• I bought so many Twitter apps, including Carbon, which got discontinued. The official Twitter app ended up being better than any 3rd-party knockoffs.
  • THIS.
  • I can see your point but you cannot say its not the fault of the people downloading the apps. Blame lies on them as well for not being more careful about what they download. The old excuse that people don't know any better and trust the source just because it got approved doesn't fly anymore. Apps have been around long enough and thanks to a steady onslaught of media almost hourly, people really should, at this point, know better than to just be a click happy app grabber.
  • I can also see your point, and I and everyone in this comment section understands and realizes that many users of apps do not fully understand them.  Doesn't research someone they don't know, and puts their full trust in a company that says they will check for them.  Does it suck?  Yes.  That is the world we now live in. Be honest, do you/have you read every EULA on every piece of software you have ever installed, even if reinstalling a newer version from scratch of something you have used in the past?  Maybe, but I doubt it. Sorry, but this should have been caught during the approval by the managers of the store.
  • I agree that yes, the approval process should be better but, as a quote from Albert Einstein Says: Two things are infinite, the universe and human stupidity, and the only thing I'm not sure about is the universe, people really should know better than trust everything. As far as EULAs, no I have not and it has bit me in the ass. Notably, an app I wrote back in the Windows Me days at college using a laptop supplied by the school, It was more feature rich than Paint Shop Pro (if you know anything about PSP). I was ready to market it and showed it to a professor for advice. The school put a cease order on me. Taught me a very good lesson about reading the fine print.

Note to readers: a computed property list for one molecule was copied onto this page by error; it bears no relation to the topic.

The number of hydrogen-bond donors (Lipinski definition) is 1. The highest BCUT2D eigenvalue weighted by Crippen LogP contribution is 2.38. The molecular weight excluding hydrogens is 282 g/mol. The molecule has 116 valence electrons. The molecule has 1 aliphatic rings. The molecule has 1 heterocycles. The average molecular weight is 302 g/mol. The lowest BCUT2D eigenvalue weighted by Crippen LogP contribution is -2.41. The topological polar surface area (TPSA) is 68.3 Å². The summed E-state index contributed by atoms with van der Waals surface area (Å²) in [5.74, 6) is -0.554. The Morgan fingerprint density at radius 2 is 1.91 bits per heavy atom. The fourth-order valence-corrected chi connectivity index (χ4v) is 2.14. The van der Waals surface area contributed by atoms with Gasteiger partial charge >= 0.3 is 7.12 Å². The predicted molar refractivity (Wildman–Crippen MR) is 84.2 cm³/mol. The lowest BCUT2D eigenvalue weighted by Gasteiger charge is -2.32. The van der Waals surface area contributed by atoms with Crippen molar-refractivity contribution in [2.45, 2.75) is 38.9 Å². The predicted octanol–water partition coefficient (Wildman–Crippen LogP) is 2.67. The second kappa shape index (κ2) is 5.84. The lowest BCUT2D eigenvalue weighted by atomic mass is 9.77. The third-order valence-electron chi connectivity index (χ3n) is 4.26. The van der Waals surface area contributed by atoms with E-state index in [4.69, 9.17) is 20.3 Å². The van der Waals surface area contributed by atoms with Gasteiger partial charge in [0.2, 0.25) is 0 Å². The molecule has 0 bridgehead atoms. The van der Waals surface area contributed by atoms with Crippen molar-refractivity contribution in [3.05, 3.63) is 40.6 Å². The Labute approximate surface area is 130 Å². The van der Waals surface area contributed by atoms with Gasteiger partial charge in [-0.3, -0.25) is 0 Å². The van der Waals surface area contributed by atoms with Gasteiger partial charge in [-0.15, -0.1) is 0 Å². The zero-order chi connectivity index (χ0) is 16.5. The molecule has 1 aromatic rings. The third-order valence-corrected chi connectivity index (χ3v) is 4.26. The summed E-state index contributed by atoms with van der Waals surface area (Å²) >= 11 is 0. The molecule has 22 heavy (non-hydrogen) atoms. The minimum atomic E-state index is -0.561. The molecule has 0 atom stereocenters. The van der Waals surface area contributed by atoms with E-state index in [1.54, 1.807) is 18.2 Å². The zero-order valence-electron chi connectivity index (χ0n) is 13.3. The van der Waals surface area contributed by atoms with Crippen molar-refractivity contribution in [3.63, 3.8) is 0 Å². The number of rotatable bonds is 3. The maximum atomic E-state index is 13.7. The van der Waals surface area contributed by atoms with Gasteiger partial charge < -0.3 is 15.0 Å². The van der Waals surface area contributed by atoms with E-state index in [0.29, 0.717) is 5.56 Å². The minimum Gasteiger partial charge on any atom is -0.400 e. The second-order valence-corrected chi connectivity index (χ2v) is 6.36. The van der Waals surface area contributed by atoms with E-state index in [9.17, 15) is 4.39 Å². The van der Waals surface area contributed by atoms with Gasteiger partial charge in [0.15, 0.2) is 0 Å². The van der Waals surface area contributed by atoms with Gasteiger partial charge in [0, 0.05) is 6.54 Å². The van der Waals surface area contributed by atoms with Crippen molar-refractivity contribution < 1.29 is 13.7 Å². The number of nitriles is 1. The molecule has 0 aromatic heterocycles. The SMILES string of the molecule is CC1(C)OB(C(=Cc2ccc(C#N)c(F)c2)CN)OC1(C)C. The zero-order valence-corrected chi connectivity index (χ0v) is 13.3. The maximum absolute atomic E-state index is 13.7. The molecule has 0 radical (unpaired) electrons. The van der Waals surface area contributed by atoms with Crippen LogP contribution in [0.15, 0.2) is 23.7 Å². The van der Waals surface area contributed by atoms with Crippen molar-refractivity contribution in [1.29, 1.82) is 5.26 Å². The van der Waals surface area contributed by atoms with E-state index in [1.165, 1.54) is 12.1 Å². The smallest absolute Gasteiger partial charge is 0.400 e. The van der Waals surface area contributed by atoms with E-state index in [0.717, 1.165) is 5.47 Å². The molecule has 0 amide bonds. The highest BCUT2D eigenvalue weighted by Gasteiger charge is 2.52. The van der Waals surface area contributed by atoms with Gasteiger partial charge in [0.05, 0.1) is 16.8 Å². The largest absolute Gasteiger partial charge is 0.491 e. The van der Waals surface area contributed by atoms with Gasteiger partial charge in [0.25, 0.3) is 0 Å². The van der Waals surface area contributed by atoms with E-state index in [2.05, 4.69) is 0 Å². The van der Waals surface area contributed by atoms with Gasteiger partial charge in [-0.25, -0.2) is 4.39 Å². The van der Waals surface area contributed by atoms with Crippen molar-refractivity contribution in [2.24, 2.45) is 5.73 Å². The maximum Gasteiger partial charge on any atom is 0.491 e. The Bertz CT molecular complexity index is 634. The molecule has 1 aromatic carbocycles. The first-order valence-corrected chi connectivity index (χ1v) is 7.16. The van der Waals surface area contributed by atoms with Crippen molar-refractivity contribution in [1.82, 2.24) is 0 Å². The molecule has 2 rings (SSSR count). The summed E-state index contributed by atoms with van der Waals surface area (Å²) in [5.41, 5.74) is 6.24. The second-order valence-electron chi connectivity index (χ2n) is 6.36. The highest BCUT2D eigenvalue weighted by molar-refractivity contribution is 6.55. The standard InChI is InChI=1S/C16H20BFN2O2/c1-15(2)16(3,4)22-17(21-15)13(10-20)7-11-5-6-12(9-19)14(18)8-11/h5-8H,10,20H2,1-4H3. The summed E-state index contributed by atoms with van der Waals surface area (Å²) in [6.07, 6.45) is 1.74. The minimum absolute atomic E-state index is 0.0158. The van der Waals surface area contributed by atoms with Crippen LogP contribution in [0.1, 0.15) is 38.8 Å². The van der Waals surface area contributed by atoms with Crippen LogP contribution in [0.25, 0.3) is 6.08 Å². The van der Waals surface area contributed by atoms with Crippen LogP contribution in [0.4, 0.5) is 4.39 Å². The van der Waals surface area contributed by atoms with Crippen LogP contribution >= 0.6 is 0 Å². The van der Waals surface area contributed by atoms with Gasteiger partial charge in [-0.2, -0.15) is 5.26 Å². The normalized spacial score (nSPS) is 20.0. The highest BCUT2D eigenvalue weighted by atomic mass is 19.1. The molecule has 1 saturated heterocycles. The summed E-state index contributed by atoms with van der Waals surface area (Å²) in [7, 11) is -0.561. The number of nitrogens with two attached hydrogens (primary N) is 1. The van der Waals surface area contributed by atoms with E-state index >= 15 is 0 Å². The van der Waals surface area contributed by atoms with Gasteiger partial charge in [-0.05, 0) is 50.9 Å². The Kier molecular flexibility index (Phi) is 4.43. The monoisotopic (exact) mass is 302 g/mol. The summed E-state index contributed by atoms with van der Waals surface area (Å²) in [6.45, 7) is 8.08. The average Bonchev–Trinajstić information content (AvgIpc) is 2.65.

• So much for the WP store certification process....
  • if there is any....
  • There is.  I've failed before, as have many.  That's not to say it can't be improved.
  • Which app(s) do u develop?
  • Lot of fake app not only in wp store, the others store too
    But still its a bad news
  • That really sucks
  • This is why we should report apps that seem fake to Microsoft, I've reported lots of BBM apps this week alone
  • why its surprising you?   almost every app in the wp store asks many permissions that shouldn't be given to them!!   flashlight apps need access to your microphones and phonebook etc..   apps to hide pictures (only) want access to my user account, phonebook and Internet service. and i don't agree with the claim that its for ads cause its the PAID app without any ads.   and more and more.   Read carefully, ask the developer questions, look for alternative apps and read the permissions they ask.
  • Also, many times the permissions that are requested are simply oversight.  I don't recall off the top of my head if it is so in WP8 SDK, but in the WP7 SDK, the file WMAppManifest.xml which is where you declare permissions, had every permission listed, and it was up to the developer to delete those not used.  I think it is the opposite in WP8, but I can't recall with certainty off the top of my head.
  • Agreed. Alot of times I think developers overlook it, not saying all but some. I also think alot of developers just click them because they are there, not knowing what they are. This holds even more true when you have someone who's developed their first app and way to excited about getting it published before checking everything.
  • I've overlooked it before.  It's an easy thing to do.